--Soon she is befriended by a tin man, a scarecrow and a cowardly lion who respectively lack a heart, a brain and courage. The three agree to accompany Dorothy in hopes that the wizard might also grant them what they each desire. On the journey, the friends face many obstacles - including the Wicked Witch of the West who is determined to avenge her dead sister.
5. Midpoint - The stakes are raised!
Everything has been going pretty well, but then…something occurs which causes the MC to make a 180 degree turn in either direction, emotion or something else. The stakes are raised! Once again, when she crosses this line there’s no going back.
--When they reach the Emerald City, the four friends present their requests to the wizard, who appears as a terrifying, disembodied head of smoke.
6. Winning seems imminent, but… the bad guys are closing in.
The MC assumes she has succeeded, but then the antagonist suddenly defeats her and...
--Dorothy stands up to him, but he will only grant their requests if Dorothy brings him the broomstick of the wicked witch of the West.
7. Dark night of the soul…
The MC believes she has failed, and must battle through the blackness of despair to find the strength for a final battle.
--In order to get the broomstick, the friends will have to kill the witch, but that seems impossible. Dorothy fears she will never make it home to Kansas. When her three friends see her despair, they rise to the occasion and persuade her that they will get the broomstick or die trying!
This is the moment we’ve all been waiting for! The MC rises up and faces her problem head on. What happens here, between your MC and the antagonist?
--On the way to the witch’s castle, the witch traps Dorothy and threatens to drown Toto, so in desperation Dorothy agrees to hand over the slippers, but the witch can’t remove them without killing Dorothy. Toto escapes and leads Dorothy’s companions to the castle. After overpowering some of the witches guards (and thereby proving that they do in fact have brains, heart and courage), they free Dorothy. During the battle, the witch sets the scarecrows arm ablaze. Dorothy throws water on her friend and accidentally splashes the witch, causing her to melt.
Does everything work out? Does your MC live happily ever after? This is where you tie up all your loose ends.
--The four friends return to the Emerald City in triumph, but the wizard still won’t give them their wishes - he can’t because he’s not actually a wizard, but just a man. He explains that Dorothy’s friends already possess everything they had been seeking all along and agrees to take Dorothy home in a hot air balloon. Suddenly at the last minute, Toto jumps out of the basket and Dorothy goes after him. The hot air balloon and the wizard fly away without them. Dorothy is devastated and the power of her desire, plus the power of her slippers sends her home to Kansas.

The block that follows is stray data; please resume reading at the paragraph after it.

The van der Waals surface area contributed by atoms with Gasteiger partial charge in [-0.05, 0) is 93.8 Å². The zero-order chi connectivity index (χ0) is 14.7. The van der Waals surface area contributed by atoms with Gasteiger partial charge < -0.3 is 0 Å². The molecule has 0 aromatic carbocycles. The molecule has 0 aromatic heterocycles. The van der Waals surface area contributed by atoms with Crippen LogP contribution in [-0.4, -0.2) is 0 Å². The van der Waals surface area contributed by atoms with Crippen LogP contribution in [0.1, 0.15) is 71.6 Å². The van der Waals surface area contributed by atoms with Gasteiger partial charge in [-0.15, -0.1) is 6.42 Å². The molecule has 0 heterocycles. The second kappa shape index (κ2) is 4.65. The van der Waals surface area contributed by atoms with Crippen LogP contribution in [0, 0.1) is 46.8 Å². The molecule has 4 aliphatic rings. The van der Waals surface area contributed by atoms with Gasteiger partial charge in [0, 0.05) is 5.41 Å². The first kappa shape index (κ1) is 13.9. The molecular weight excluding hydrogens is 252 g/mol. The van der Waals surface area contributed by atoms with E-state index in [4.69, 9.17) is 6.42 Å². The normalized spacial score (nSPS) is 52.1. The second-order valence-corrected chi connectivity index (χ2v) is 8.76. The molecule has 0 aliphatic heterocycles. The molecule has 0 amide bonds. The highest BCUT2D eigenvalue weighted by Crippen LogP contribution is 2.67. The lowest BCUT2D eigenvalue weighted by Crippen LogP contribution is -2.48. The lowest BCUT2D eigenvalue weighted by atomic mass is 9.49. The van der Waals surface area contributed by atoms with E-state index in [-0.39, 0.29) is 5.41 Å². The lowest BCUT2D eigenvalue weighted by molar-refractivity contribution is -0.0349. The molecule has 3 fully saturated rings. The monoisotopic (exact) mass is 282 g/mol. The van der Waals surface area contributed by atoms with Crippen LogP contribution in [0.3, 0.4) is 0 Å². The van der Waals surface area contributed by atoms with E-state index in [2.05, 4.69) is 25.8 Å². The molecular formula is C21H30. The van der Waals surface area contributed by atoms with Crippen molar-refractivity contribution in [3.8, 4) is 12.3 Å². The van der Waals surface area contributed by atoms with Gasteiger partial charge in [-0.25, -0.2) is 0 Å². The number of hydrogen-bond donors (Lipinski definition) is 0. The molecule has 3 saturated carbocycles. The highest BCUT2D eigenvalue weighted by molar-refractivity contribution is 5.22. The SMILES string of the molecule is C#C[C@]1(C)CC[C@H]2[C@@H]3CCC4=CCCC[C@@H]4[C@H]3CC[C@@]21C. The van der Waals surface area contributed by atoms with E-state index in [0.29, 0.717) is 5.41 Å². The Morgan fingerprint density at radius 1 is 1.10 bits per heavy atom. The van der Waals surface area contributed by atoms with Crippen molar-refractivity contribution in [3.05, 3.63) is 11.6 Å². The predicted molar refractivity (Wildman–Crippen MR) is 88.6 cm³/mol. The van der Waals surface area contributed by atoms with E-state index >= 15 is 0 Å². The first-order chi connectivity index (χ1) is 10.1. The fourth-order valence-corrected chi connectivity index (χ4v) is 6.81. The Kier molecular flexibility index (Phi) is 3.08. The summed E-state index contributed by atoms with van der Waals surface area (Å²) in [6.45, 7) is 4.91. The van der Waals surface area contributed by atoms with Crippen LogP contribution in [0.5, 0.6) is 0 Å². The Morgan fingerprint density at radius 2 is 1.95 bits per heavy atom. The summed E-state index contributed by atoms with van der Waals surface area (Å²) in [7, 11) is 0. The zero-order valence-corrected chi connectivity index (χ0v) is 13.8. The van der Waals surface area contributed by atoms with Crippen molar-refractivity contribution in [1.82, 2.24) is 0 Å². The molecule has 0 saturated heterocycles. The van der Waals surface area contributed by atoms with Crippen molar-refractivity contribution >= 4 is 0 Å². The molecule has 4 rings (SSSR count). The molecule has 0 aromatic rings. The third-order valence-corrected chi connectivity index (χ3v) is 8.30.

10. Final image
The final image is proof that change has occurred. Your chance to show us what your hero looks like after their epic transformative journey is complete.
--Dorothy wakes up in her bed in Kansas surrounded by family and friends and tells them of her journey and that she never wants to leave again, because--there's no place like home.
Now we put it all together…
When a huge tornado hits Kansas, it uproots a house and carries farm girl, Dorothy Gale, and her dog, Toto, away. A dreamy orphan who has always longed for escape and adventure - Dorothy suddenly finds herself in a magical land called Oz. She is lauded as a hero and given magical ruby slippers. When she steps outside, Dorothy realises that the tornado has dropped her house on a wicked witch.
Realising she is now trapped in Oz, all Dorothy wants is to find her way home to her aunt and uncle. She sets out with Toto along a yellow brick road, to find a wizard who is her only hope of getting home.
Soon, she is befriended by a tin man, a scarecrow and a cowardly lion who respectively lack a heart, a brain and courage. The three agree to accompany Dorothy in hopes that the wizard might also grant them what they each desire.
On the journey, the friends face many obstacles -- including the Wicked Witch of the West who is determined to avenge her dead sister.